The year was 1998, and I was a senior in high school. The Oregon Medical Marijuana Act (OMMA) campaign was in full swing, and it was my first real step into marijuana activism. I had supported marijuana reform before that, but 1998 was the first time that I actively started campaigning for it. I would cut out newspaper clippings about the OMMA initiatives (there was two) and post them in my locker, as well as at home on my bedroom walls.
Oddly enough, it wasn’t the hate that I got from the high school staff that worried me. It was exercising my First Amendment rights at my mom’s apartment that I had the most hesitation about. I will never forget the look on my mom’s face when she saw my bedroom wall plastered with newspaper clippings in support of medical marijuana. I was expecting a showdown, so I braced for the worst. However, my mom didn’t get combative. In fact, it was the opposite – she was extremely supportive.
I started off the conversation explaining why medical marijuana was important, as well as recreational marijuana law reform. Because the issue was very important to me, I had memorized a lot of facts about mmj, and provided a very passionate explanation of my views. I told my mom that the issue was important to me at the time, and it would be the rest of my life. My mom took the opportunity to explain to me that she too felt that the marijuana laws in America are harmful. My mother never told me that I should smoke marijuana, or that anyone should for that matter. But what she did point out to me is that if people want to do it responsibly, than they should be allowed to do so.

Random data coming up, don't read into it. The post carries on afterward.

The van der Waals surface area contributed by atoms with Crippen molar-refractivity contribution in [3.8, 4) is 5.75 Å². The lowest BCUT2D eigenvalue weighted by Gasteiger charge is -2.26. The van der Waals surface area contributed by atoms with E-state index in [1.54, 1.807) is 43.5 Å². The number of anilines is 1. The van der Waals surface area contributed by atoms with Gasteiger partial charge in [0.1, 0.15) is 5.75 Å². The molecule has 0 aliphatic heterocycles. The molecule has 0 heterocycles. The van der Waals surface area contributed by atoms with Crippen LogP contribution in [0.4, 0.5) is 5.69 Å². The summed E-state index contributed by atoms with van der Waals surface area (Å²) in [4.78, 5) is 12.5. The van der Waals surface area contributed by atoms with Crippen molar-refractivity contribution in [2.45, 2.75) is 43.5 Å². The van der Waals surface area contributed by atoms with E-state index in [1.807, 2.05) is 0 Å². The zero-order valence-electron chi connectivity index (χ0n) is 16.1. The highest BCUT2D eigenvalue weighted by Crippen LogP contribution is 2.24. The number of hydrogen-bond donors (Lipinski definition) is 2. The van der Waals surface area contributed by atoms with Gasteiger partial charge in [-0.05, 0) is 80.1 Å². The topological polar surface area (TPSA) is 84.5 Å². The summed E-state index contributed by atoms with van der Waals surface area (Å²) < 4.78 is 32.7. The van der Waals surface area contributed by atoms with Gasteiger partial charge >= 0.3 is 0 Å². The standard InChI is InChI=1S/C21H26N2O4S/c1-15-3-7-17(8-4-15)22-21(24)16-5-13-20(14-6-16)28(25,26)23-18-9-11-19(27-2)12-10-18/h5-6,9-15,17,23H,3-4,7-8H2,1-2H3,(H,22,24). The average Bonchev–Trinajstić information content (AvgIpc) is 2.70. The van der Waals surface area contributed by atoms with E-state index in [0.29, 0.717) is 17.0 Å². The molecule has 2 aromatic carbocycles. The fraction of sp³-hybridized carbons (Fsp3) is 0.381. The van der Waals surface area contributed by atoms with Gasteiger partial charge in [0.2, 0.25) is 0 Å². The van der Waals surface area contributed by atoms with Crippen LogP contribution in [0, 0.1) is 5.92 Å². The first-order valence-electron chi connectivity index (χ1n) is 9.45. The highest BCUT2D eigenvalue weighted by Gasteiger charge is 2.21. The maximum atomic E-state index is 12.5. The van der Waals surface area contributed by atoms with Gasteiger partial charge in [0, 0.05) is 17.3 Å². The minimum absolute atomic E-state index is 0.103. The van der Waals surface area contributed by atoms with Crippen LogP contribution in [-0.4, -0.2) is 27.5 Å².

This was a big moment in my life that I reflect on often. What if I had never had that conversation with my mom. Would I have pursued marijuana activism as hard as I have over the years? Would she support marijuana reform in the same capacity that she does today if I had never had that talk with her? My mom isn’t necessarily traveling with me to the Cannabis Cup, but she does vote for marijuana reform when it comes up, and has helped me pay for TWB’s monthly overhead on more than one occasion. Would that have been the case if I had just left my newspaper clippings in my high school locker instead of bringing some of them home to display?
I encourage all TWB readers to make it a goal to talk to their mom today about supporting marijuana reform. If moms want to make a 420 sign and stand at the capital that would obviously be great, but really it’s just about having that initial conversation. Explain to your mom why marijuana reform is important to you, and to America. Mom’s led the charge that defeated alcohol prohibition – the same thing will occur with marijuana prohibition.
Your mother can see marijuana reform commercials on television, or see marijuana reform billboards around town, and maybe the message resonates with her. But nothing gets your mom’s attention more than if her own child is telling her about marijuana reform. When mom’s hear about marijuana reform from outside of the family, it doesn’t hit home nearly as much as if the person they gave birth to is explaining it to them. Bringing it to a personal level has always been the most effective form of marijuana activism. So when you’re at Mother’s Day dinner tonight, or dropping off that last minute Mother’s Day present, or just stopping by your mom’s to do laundry (don’t judge me!) this next week, take a minute to explain to your mom how you feel about marijuana reform. The movement depends on it!